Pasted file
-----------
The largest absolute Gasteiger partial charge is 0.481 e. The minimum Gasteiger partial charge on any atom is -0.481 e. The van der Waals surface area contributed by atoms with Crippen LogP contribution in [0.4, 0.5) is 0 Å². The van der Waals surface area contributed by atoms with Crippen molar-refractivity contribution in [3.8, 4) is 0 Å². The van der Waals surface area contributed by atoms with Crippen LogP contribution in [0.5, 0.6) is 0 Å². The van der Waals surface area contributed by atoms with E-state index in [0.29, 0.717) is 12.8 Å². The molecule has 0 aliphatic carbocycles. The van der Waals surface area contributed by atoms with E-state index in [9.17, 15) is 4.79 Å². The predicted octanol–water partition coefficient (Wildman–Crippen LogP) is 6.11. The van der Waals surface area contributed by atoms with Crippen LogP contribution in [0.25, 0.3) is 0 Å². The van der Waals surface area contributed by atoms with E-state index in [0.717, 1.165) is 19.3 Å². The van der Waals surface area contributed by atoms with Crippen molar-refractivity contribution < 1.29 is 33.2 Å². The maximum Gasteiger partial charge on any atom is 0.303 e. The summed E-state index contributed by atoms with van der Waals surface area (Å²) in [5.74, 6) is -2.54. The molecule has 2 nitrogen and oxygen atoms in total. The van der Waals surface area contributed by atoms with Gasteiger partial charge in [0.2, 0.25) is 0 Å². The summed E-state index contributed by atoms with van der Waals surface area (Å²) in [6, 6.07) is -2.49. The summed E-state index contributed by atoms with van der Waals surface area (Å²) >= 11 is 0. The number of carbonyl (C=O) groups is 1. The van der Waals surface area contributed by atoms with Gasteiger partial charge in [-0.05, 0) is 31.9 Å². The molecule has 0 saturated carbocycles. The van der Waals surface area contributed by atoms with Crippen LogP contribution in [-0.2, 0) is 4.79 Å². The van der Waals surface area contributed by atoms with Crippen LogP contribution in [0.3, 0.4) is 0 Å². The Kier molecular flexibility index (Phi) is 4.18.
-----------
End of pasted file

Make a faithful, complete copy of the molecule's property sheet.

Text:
The largest absolute Gasteiger partial charge is 0.481 e. The minimum Gasteiger partial charge on any atom is -0.481 e. The van der Waals surface area contributed by atoms with Crippen LogP contribution in [0.4, 0.5) is 0 Å². The van der Waals surface area contributed by atoms with Crippen molar-refractivity contribution in [3.8, 4) is 0 Å². The van der Waals surface area contributed by atoms with Crippen LogP contribution in [0.5, 0.6) is 0 Å². The van der Waals surface area contributed by atoms with E-state index in [0.29, 0.717) is 12.8 Å². The molecule has 0 aliphatic carbocycles. The van der Waals surface area contributed by atoms with E-state index in [9.17, 15) is 4.79 Å². The predicted octanol–water partition coefficient (Wildman–Crippen LogP) is 6.11. The van der Waals surface area contributed by atoms with Crippen LogP contribution in [0.25, 0.3) is 0 Å². The van der Waals surface area contributed by atoms with E-state index in [0.717, 1.165) is 19.3 Å². The van der Waals surface area contributed by atoms with Crippen molar-refractivity contribution < 1.29 is 33.2 Å². The maximum Gasteiger partial charge on any atom is 0.303 e. The summed E-state index contributed by atoms with van der Waals surface area (Å²) in [5.74, 6) is -2.54. The molecule has 2 nitrogen and oxygen atoms in total. The van der Waals surface area contributed by atoms with Gasteiger partial charge in [0.2, 0.25) is 0 Å². The summed E-state index contributed by atoms with van der Waals surface area (Å²) in [6, 6.07) is -2.49. The summed E-state index contributed by atoms with van der Waals surface area (Å²) >= 11 is 0. The number of carbonyl (C=O) groups is 1. The van der Waals surface area contributed by atoms with Gasteiger partial charge in [-0.05, 0) is 31.9 Å². The molecule has 0 saturated carbocycles. The van der Waals surface area contributed by atoms with Crippen LogP contribution in [-0.2, 0) is 4.79 Å². The van der Waals surface area contributed by atoms with Crippen LogP contribution in [0.3, 0.4) is 0 Å². The Kier molecular flexibility index (Phi) is 4.18.